WhatsApp tells me it’s now investigating the groups visible from the research we provided. A Facebook spokesperson tells TechCrunch “Keeping people safe on Facebook is fundamental to the work of our teams around the world. We offered to work together with police in Israel to launch an investigation to stop this abuse.” A statement from the Israeli Police’s Head of the Child Online Protection Bureau Meir Hayoun notes that: “In past meetings with Jordana, I instructed her to always tell anyone who wanted to report any pedophile content to contact the Israeli police to report a complaint.”

A WhatsApp spokesperson tells me that while legal adult pornography is allowed on WhatsApp, it banned 130,000 accounts in a recent 10-day period for violating its policies against child exploitation. In a statement, WhatsApp wrote that:

WhatsApp has a zero-tolerance policy around child sexual abuse. We deploy our most advanced technology, including artificial intelligence, to scan profile photos and images in reported content, and actively ban accounts suspected of sharing this vile content. We also respond to law enforcement requests around the world and immediately report abuse to the National Center for Missing and Exploited Children. Sadly, because both app stores and communications services are being misused to spread abusive content, technology companies must work together to stop it.”

But it’s that over-reliance on technology and subsequent under-staffing that seems to have allowed the problem to fester. AntiToxin’s CMO Roi Carthy tells me”Can it be argued that Facebook has unwittingly growth-hacked pedophilia? Yes. As parents and tech executives we cannot remain complacent to that.”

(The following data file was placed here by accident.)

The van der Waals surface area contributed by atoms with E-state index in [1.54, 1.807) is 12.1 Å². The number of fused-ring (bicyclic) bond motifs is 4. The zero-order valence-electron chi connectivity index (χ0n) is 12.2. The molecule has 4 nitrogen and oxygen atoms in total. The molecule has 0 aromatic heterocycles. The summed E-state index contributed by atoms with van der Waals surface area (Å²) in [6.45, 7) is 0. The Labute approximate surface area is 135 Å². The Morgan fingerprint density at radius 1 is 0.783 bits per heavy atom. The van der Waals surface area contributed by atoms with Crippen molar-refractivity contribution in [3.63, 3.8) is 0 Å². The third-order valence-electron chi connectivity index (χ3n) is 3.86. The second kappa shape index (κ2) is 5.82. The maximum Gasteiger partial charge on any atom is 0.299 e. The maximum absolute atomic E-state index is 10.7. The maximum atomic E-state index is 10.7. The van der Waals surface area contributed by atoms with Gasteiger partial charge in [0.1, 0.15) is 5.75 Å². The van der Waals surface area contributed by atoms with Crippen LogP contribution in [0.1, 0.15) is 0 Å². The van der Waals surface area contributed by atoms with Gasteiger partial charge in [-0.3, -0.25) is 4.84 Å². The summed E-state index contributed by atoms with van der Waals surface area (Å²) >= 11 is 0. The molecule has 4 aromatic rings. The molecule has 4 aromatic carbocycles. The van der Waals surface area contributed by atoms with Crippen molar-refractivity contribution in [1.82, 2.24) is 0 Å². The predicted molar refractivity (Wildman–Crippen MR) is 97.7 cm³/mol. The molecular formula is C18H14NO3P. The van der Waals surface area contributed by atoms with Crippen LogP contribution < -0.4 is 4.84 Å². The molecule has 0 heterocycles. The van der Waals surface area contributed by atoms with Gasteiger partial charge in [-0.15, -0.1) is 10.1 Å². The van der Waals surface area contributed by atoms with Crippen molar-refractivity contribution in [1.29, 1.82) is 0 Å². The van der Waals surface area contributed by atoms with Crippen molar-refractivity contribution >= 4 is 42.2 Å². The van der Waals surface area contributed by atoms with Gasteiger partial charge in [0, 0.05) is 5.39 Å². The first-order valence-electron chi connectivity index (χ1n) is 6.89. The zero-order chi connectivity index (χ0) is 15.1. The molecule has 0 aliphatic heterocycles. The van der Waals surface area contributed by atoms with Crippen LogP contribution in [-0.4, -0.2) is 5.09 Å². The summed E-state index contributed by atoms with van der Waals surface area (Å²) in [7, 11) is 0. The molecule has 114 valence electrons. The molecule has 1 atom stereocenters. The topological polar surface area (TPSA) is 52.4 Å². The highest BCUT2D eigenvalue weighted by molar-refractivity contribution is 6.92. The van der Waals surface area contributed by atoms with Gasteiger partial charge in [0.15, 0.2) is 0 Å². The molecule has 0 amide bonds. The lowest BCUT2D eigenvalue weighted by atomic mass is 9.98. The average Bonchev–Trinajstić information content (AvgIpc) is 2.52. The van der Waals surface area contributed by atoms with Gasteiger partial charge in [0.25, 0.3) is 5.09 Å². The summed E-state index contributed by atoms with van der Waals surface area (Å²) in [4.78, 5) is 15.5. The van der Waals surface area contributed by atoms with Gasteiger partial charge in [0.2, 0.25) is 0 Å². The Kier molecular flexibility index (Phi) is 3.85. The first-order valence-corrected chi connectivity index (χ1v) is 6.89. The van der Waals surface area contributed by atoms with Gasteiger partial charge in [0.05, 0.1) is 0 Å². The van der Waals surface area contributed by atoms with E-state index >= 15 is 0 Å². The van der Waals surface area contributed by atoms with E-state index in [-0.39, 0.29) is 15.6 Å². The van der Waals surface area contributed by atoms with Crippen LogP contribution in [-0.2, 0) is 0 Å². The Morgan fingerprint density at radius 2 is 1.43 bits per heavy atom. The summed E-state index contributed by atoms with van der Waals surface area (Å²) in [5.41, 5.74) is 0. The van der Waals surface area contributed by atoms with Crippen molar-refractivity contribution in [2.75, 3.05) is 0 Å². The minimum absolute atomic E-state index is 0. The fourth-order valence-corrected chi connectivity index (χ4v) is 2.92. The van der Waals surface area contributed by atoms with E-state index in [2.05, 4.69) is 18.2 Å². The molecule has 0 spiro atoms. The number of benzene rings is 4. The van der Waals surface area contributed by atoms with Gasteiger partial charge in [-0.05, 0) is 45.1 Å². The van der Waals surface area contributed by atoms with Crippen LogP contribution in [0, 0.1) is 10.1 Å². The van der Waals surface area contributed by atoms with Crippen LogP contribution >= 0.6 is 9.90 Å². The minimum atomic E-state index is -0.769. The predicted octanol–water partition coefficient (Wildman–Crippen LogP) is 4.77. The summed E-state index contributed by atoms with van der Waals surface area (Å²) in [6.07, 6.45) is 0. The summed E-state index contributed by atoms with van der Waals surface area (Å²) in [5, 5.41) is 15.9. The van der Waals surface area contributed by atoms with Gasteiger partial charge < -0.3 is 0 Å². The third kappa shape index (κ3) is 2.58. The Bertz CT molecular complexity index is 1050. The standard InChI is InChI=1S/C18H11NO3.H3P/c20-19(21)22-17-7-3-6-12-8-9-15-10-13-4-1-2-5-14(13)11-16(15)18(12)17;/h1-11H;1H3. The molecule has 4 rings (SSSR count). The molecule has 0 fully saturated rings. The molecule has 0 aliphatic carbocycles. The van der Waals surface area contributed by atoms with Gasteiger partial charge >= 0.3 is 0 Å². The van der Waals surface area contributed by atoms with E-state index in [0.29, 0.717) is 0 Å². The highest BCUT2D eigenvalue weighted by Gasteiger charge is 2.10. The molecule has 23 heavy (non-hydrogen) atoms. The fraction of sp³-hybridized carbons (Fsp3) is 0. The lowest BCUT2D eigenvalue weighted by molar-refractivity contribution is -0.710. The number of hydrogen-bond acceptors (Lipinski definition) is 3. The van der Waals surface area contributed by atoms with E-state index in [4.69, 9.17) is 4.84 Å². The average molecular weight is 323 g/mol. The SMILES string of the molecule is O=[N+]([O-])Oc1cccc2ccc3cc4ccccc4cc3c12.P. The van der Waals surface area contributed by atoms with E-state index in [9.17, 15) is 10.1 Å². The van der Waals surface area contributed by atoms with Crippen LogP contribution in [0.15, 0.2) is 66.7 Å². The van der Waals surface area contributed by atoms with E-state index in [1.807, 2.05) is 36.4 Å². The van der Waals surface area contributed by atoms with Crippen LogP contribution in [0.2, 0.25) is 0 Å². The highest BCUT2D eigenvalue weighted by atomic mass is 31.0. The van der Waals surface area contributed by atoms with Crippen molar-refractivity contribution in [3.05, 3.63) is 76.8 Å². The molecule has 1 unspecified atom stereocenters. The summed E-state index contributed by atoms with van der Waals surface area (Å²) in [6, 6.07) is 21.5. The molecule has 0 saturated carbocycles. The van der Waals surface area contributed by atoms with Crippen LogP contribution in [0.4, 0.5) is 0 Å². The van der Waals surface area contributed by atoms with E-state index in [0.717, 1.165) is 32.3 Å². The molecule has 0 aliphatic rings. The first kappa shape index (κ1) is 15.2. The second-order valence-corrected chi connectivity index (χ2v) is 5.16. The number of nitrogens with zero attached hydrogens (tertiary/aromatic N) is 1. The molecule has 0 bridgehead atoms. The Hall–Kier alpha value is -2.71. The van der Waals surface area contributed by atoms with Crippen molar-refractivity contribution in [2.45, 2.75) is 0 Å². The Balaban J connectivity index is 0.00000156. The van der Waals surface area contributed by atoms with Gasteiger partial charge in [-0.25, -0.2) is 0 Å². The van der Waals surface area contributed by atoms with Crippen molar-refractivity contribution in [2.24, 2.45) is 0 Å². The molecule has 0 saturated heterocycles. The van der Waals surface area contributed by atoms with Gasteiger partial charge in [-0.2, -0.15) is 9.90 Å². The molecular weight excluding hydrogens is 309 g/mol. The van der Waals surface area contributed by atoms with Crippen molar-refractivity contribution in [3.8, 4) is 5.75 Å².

Automated Moderation Doesn’t Cut It

WhatsApp introduced an invite link feature for groups in late 2016, making it much easier to discover and join groups without knowing any members. Competitors like Telegram had benefited as engagement in their public group chats rose. WhatsApp likely saw group invite links as an opportunity for growth, but didn’t allocate enough resources to monitor groups of strangers assembling around different topics. Apps sprung up to allow people to browse different groups by category. Some usage of these apps is legitimate, as people seek communities to discuss sports or entertainment. But many of these apps now feature “Adult” sections that can include invite links to both legal pornography sharing groups as well as illegal child exploitation content.

A WhatsApp spokesperson tells me that it scans all unencrypted information on its network — basically anything outside of chat threads themselves — including user profile photos, group profile photos, and group information. It seeks to match content against the PhotoDNA banks of indexed child pornography that many tech companies use to identify previously reported inappropriate imagery. If it find a match, that account, or that group and all of its members receive a lifetime ban from WhatsApp.

A WhatsApp group discovery app’s listings of child exploitation groups on WhatsApp